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Dr. Cyril Sherer.(Photo by: Courtesy)
People are more interesting than bacteria: The Dr. Cyril Sherer saga
By JUDY SIEGEL-ITZKOVICH
10/01/2017
Scientific progress has led to the concept of evidence-based medicine where everything must be proved objectively.
When a 92-year-old declares that he plans to write a book, one can be forgiven for having doubts about whether it will be published. But Dr. Cyril Sherer, who made the promise in an interview with The Jerusalem Post four years ago, has indeed published a volume at the age of 96 about his 73 years as a physician – 56 of them since moving to Jerusalem.

Although he has closed his well-equipped clinic a few steps away from his apartment at 10 Rehov Jabotinsky, he still sees about half a dozen private patients per month, some of whom who are about the age of his grandchildren. He is apparently the oldest practicing doctor in Israel.

Except for a few months as an employee working in a health fund and the Hadassah Medical Organization – both of which were unsuitable to his work style – he has always seen patients privately, mostly dealing with medical tourists, foreign journalists, musicians, diplomats and some well-known dignitaries. For some four decades, thanks to recommendations from the legendary late Jerusalem mayor Teddy Kollek, he was house physician at the nearby King David Hotel. Evidence of the satisfaction of his patients is provided by signed photographs on his desk and memories of Mikhail Gorbachev, the Dalai Lama, Isaac Stern, Pablo Casals, Jimmy and Rosalynn Carter and others.

Titled Cases and Crises: A Physician’s Saga from Japan to Jerusalem (Mazo Publishers, available via Amazon), the 267-page, soft-cover volume is not strictly an autobiography but a collection of stories from his birth in the East End of London in 1921 through medical services in post-war Japan, doctoring in New Zealand and his patient care in Jerusalem. Inspiring, engaging and often amusing, the book is jam-packed with details of people he has encountered and events he has experienced – remembered, incredibly, without keeping notes.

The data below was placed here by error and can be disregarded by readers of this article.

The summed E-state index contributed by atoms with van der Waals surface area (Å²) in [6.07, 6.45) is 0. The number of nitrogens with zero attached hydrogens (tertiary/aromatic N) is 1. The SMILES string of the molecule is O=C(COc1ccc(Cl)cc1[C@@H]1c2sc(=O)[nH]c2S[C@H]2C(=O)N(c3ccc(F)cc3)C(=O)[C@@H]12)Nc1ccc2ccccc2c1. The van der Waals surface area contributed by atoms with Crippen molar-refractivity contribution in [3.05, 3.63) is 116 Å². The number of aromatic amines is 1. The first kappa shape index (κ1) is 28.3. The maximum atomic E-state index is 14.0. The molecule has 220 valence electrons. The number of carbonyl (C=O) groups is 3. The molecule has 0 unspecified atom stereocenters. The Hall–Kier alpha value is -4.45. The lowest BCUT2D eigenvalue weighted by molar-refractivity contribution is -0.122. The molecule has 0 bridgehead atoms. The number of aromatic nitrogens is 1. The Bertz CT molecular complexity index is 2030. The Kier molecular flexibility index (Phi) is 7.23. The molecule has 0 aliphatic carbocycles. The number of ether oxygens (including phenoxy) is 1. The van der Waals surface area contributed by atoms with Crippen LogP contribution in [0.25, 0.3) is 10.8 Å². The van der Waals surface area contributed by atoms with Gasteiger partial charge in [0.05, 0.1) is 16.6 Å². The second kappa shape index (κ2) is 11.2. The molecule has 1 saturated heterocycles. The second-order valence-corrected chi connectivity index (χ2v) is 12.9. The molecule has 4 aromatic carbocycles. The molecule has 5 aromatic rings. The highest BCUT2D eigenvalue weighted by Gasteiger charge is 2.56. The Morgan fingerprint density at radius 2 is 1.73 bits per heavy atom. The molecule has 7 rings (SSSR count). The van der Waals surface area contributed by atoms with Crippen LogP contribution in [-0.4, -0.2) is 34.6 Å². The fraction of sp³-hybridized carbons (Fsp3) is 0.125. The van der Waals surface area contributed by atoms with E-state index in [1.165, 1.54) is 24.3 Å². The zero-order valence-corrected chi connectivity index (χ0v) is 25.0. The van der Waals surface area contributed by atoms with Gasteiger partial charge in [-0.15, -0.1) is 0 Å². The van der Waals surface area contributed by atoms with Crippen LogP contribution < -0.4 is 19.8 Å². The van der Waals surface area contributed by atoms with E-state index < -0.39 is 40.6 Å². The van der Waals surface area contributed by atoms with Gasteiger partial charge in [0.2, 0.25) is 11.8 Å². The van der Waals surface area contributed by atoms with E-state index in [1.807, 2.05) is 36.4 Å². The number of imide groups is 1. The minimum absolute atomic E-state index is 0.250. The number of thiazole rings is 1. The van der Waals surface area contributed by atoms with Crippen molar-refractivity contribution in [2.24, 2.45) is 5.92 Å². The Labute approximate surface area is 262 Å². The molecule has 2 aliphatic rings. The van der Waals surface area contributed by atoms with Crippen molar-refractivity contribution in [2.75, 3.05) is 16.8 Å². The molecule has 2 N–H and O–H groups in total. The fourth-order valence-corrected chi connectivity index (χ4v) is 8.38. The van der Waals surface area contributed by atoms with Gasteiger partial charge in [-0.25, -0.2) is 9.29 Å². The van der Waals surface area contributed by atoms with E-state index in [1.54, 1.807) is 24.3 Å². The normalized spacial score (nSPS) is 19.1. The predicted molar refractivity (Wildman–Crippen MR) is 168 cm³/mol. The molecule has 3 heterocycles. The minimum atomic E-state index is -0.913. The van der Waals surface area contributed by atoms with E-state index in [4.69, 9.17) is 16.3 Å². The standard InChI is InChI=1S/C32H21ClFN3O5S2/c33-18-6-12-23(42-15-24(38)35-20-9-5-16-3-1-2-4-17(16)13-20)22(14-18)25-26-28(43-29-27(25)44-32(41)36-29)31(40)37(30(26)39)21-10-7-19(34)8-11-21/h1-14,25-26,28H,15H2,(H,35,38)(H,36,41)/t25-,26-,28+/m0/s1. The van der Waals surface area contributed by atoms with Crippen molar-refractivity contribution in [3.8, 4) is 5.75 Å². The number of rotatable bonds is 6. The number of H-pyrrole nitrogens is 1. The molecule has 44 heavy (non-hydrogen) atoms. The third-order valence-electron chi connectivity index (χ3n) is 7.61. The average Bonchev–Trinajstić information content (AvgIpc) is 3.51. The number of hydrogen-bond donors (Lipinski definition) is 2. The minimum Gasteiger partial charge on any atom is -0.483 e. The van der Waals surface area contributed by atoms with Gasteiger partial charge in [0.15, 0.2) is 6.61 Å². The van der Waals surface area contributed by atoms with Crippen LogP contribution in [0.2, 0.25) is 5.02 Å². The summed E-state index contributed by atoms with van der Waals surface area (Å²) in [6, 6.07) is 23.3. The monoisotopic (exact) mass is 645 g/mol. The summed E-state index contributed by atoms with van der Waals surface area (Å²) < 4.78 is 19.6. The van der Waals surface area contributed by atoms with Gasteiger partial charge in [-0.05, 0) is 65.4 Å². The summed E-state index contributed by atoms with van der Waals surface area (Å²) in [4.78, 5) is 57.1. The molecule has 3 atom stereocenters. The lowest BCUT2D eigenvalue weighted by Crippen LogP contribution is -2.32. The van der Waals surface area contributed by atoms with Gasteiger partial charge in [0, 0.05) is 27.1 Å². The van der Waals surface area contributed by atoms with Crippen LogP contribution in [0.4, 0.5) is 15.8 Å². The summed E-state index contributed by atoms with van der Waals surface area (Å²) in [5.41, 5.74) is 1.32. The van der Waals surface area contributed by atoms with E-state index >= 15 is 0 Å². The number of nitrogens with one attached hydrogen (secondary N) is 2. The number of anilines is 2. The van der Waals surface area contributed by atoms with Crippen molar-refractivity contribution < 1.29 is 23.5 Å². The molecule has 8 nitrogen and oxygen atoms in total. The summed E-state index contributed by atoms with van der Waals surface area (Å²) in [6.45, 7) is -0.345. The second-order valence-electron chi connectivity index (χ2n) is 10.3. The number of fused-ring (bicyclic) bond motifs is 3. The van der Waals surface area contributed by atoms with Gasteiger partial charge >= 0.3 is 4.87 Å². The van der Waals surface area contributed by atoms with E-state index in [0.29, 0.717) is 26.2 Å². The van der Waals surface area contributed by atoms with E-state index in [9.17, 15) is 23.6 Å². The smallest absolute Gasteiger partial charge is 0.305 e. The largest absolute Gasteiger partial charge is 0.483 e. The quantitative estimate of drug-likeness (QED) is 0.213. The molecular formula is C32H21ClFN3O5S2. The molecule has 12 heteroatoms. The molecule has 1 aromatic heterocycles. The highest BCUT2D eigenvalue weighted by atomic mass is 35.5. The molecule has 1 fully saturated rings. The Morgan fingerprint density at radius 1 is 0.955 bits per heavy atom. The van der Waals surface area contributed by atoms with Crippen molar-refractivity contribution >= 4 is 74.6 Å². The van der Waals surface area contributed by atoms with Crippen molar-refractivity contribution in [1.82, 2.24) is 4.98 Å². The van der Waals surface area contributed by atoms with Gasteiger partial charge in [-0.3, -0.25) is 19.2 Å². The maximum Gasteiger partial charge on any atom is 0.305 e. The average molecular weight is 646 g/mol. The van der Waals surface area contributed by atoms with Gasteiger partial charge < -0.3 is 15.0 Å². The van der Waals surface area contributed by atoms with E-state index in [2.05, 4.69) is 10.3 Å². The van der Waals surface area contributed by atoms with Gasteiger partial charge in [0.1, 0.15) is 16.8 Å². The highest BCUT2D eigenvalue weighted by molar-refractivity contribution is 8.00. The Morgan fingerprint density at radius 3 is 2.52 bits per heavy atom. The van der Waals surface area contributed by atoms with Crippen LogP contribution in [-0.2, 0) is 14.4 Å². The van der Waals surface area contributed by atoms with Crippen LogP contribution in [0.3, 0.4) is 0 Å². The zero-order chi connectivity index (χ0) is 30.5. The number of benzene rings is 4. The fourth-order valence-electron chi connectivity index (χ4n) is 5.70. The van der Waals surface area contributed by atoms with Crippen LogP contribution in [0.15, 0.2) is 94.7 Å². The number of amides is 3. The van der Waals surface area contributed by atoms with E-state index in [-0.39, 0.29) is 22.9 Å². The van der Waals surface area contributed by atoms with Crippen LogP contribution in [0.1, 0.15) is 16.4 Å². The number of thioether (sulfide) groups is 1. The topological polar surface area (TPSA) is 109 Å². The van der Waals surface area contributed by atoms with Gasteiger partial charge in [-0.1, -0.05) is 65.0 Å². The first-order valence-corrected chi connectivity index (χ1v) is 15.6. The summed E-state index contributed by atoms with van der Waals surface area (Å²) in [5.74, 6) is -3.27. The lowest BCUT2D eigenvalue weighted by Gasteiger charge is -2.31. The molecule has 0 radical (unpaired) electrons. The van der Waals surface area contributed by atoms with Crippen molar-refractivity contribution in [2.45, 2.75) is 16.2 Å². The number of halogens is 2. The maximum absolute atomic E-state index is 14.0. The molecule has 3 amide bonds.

THE GENERAL practitioner’s major life observation is that “people are more interesting than bacteria.” He recalls in the preface a famous medical cartoon in which solemn- looking surgeons in long white gowns gather around a bed. A frightened patient looks out from under the covers, while one of them – index finger raised as in judgment, says: “I say let’s operate. What have we got to lose?”

This, notes Sherer, “was an attitude among doctors who, while they worked diligently to cure disease, paid little attention to the person himself, even less how he felt. The neglect was not volitional – it was how doctors were trained in most Western countries.”

But they were not taught until recent years things that are vital to modern medicine, such as biostatistics, meta-analyses, genetics, epigenetics and auto-immune diseases, to name only a few. The author studied at England’s Middlesex Hospital Medical School, graduating in 1945 when he was only 23. At medical conferences and reading a lot of medical journals and newspapers, Sherer has since learned a lot to make up for the lacunae.

With his flat belly, mental and physical energy and phenomenal memory for dates and details going back eight decades, Sherer obviously has practiced what he preached about good health.

“I’m in very good shape, thank God,” said the traditionally observant doctor.

“I still have a good memory. I had attention- deficit disorder as a child but it was unknown then to doctors, and cardiac vasoconstriction that I was diagnosed with at 31 that is controlled with medications. I have problems with my feet and have to go to sleep at 8 p.m. But I am currently reading up on nuclear physics, mostly over the Internet.”

He gave up smoking – which for decades had been endorsed by physicians as being “good for concentration” out of ignorance or because they got paid off by tobacco companies.

“When [the late British physiologist Sir] Richard Doll published the association between smoking and lung cancer and heart disease, I realized cigarettes were bad for you. I had already given them up in 1948. The whole thing of risk factors and side effects weren’t part of medicine until that time.”